At home Big Kells is gone, and Tim's teacher Widow Smack is taking care of Nell. She cautions him against returning to the Covenant Man. Tim returns to the forest anyway. He doesn't find the Covenant Man, but he does see a vision of Maerlyn, greeting Tim and giving him medicine to help Nell.

Tim goes to find Maerlyn. Widow Smack gives him a gun to take with him. In the forest a fairy lures Tim into a swamp where he shoots an alligator. The swamp people see this and think Tim is a gunslinger. They give him an electronic device that leads him to a building where he sees a cage containing a tyger with a key hung around its neck.

Tim befriends the tyger, and it gives Tim the key, which opens a box containing a cloth, a feather, and a bottle of liquid. The cloth grows into a blanket, and he and the tyger use it as shelter from the starkblast. The tyger asks Tim to feed it some drops from the bottle. The drops transform the tyger into Maerlyn, who gives Tim the rest of the liquid for Nell. Tim uses the feather to make the magic cloth fly him home.

At home Tim restores Nell's sight. He gives her Big Ross's ax, as Maerlyn instructed, and goes downstairs to share the good news with Widow Smack. He finds her with her throat cut, and Big Kells steps forward to attack Tim. Nell comes downstairs and kills Big Kells with the ax before he strangles Tim. Tim grows up to become one of the few gunslingers not proven descended from Arthur Eld.

Back to the Beam

After Roland has told his story, and the story within the story, Jake thinks about Roland as a boy. He dreams about Gabrielle and dancing billy-bumblers. The next morning the ka-tet finds the starkblast has destroyed all of Gook except the meeting hall. They remain there for one more day and night before resuming their quest.


Contrast with Wizard and Glass

In Wizard and Glass Roland tells a story from his past that culminates in two regrets from his past. One of these regrets is leaving Susan to her fate instead of rescuing her, marrying her, and raising their family. He can never be free of what happened to Susan because he can never make up for his decision to leave her. She is dead, so he can never offer an apology or receive forgiveness from her. The second regret he has is accidentally shooting his mother. Although she was engaged in an affair with the man they called Marten Broadcloak, and although she was plotting with Marten to kill her husband, Steven, Gabrielle was still Roland's mother. Roland knows he shot her in a case of mistaken identity, but he also knows by killing her he took away her chance to atone for her actions. Roland's time in Debaria, when he meets the sisters at Serenity and receives his mother's letter, changes that part of his story in a significant way. Because Marten has predicted Roland will kill her, Gabrielle has an opportunity to say things in a letter to her son that she knows she may not get to say in person. She can offer her forgiveness for Roland's future action. She can ask for his forgiveness in return. Although her life is cut short of any action she might have taken to make amends, she is at least allowed this small measure of atonement, and Roland can accept it.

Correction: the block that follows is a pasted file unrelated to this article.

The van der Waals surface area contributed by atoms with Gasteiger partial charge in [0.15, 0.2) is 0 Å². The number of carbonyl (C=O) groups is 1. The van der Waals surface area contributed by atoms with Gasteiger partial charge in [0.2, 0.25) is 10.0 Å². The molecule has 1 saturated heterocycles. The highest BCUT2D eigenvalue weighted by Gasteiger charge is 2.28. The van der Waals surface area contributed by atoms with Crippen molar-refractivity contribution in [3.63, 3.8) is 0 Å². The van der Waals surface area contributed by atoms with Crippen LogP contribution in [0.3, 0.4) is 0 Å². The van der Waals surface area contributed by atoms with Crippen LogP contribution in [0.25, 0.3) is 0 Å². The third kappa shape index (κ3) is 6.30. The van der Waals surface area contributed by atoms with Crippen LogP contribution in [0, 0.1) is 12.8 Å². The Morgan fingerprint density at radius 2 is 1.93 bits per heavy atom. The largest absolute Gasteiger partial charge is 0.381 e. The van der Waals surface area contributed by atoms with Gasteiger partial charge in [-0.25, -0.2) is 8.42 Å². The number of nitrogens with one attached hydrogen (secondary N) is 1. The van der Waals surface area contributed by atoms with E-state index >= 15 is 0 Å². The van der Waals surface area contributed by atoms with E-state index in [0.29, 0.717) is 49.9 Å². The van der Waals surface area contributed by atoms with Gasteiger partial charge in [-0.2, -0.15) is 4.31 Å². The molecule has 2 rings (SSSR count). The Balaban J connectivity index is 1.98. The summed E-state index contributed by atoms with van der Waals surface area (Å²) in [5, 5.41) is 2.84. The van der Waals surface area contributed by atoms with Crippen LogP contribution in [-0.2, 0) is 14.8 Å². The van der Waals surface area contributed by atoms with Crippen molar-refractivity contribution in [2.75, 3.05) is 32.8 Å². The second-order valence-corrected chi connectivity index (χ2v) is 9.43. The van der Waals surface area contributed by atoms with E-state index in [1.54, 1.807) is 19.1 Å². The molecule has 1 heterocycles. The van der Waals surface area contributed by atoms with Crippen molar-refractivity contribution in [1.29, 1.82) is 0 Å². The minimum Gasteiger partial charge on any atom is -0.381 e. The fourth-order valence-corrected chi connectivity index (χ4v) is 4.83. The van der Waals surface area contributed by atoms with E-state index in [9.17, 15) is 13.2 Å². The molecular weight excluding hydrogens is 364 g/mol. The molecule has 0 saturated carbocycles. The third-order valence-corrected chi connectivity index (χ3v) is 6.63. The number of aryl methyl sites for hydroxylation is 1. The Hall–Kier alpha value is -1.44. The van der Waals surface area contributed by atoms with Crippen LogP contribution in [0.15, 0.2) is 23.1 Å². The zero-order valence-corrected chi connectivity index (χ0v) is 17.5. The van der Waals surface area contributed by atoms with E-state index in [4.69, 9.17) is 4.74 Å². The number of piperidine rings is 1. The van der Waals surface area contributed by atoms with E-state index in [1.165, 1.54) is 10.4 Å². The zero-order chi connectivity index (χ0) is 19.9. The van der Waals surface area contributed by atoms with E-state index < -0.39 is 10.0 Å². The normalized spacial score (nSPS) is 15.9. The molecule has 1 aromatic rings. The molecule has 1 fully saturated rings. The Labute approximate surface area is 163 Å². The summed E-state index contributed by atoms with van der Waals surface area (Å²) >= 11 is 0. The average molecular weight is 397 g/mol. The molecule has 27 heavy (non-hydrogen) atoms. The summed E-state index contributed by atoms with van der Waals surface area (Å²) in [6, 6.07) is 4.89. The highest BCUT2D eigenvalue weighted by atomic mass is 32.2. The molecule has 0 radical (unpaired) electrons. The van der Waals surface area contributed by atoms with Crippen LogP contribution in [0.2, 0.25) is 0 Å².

Overall Roland's adventure in Debaria is more successful than his time in Mejis. He and Jamie do the job they are sent there to do as gunslingers. It is a simple mission: help the people because they can and show the people they have protection from evil in the world. Roland and Jamie find the bad guy, comfort a frightened child, and save the town from terror. Good wins over evil. While the letter from Roland's mother is a bittersweet conclusion to this journey, there are no soul-crushing losses like the loss of Susan. There are no complicated conspiracies to unravel, and no bad guys get away. Their experience with the skin man represents the essence of what gunslingers are called to do.